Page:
First-Time Moms Are 10 Times More Likely to Stop Breastfeeding: Here's Why

Breast is best? Not so for some new moms with early breastfeeding challenges. According to a new study from the Cincinnati Children's Hospital Medical Center, first-time mothers who have difficulty breastfeeding are 10 times more likely to quit within the first two months. In the first three days after giving birth, pain, low milk supply, and problems with the baby's ability to latch on to the nipple were cited as the primary concerns of 92 percent of the 532 new mothers in the study. The first-time moms continued to report breastfeeding problems in interviews scheduled seven days postpartum and again at 14, 30, and 60 days after birth.

Common obstacles to breastfeeding

According to the National Institutes of Health, some of the most common physical obstacles to breastfeeding include nipple soreness, breast engorgement, plugged milk ducts, infection, and a low milk supply. Add to those problems postpartum fatigue and sleep deprivation, discomfort, a lack of support, and even a lack of interest, and you have quite a list of obstacles for new moms to overcome.

For me, the biggest obstacle to successful breastfeeding was my babies' premature birth. As a first-time mom to twins born five weeks premature, I still wanted to try to breastfeed. And with the help of a pump, I managed to provide breast milk to my twins for the first six weeks of their lives. Still, I was one of the many new moms who stopped breastfeeding before two months passed.

With a preemie, or two, the obstacles to breastfeeding can include a total inability to latch, the necessary use of a breast pump, a strict round-the-clock feeding schedule, a low milk supply due to premature delivery, a lack of privacy in the NICU, and the stress of caring for babies who are medically fragile.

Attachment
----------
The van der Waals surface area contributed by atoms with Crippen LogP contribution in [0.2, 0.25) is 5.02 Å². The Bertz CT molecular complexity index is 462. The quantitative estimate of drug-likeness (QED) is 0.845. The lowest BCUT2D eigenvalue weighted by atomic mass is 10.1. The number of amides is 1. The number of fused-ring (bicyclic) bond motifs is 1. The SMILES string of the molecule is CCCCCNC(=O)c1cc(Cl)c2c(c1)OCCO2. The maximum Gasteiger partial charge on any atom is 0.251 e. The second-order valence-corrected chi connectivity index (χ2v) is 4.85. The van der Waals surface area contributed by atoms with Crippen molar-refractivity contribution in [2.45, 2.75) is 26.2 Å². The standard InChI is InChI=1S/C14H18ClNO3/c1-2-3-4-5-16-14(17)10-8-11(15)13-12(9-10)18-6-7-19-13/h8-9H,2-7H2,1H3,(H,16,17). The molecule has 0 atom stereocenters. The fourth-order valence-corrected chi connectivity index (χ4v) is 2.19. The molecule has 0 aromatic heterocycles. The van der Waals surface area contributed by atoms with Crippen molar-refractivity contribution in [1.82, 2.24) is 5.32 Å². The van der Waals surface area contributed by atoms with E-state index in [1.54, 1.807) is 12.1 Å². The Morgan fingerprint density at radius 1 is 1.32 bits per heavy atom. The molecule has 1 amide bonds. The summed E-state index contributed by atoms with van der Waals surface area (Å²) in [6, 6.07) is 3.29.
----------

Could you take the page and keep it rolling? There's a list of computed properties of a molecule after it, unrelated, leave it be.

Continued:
Support before and after birth

According to the researchers in the Cincinnati Children's Hospital study, support is essential to the breastfeeding success of first-time moms, and it needs to come both before and after birth. Support before birth includes preparing a new mother for what to expect and how to handle common breastfeeding problems. Support following birth should be extended past the first day or two while the new mother is in the hospital.

One problem I had, as a first-time mom, was actually getting out of the house to find help. My milk supply never increased enough to fully support both of my twins, and by the six-week mark, they were consuming more formula than breast milk, even though I was pumping every three hours, night and day. If I'd had access to help, I might have been able to increase my supply and continue breastfeeding, as I did with my youngest child.

From my own experience, I would encourage expectant mothers to find support before giving birth: Engage friends who have successfully breastfed their own babies, join a La Leche League group, and get to know a certified lactation consultant.

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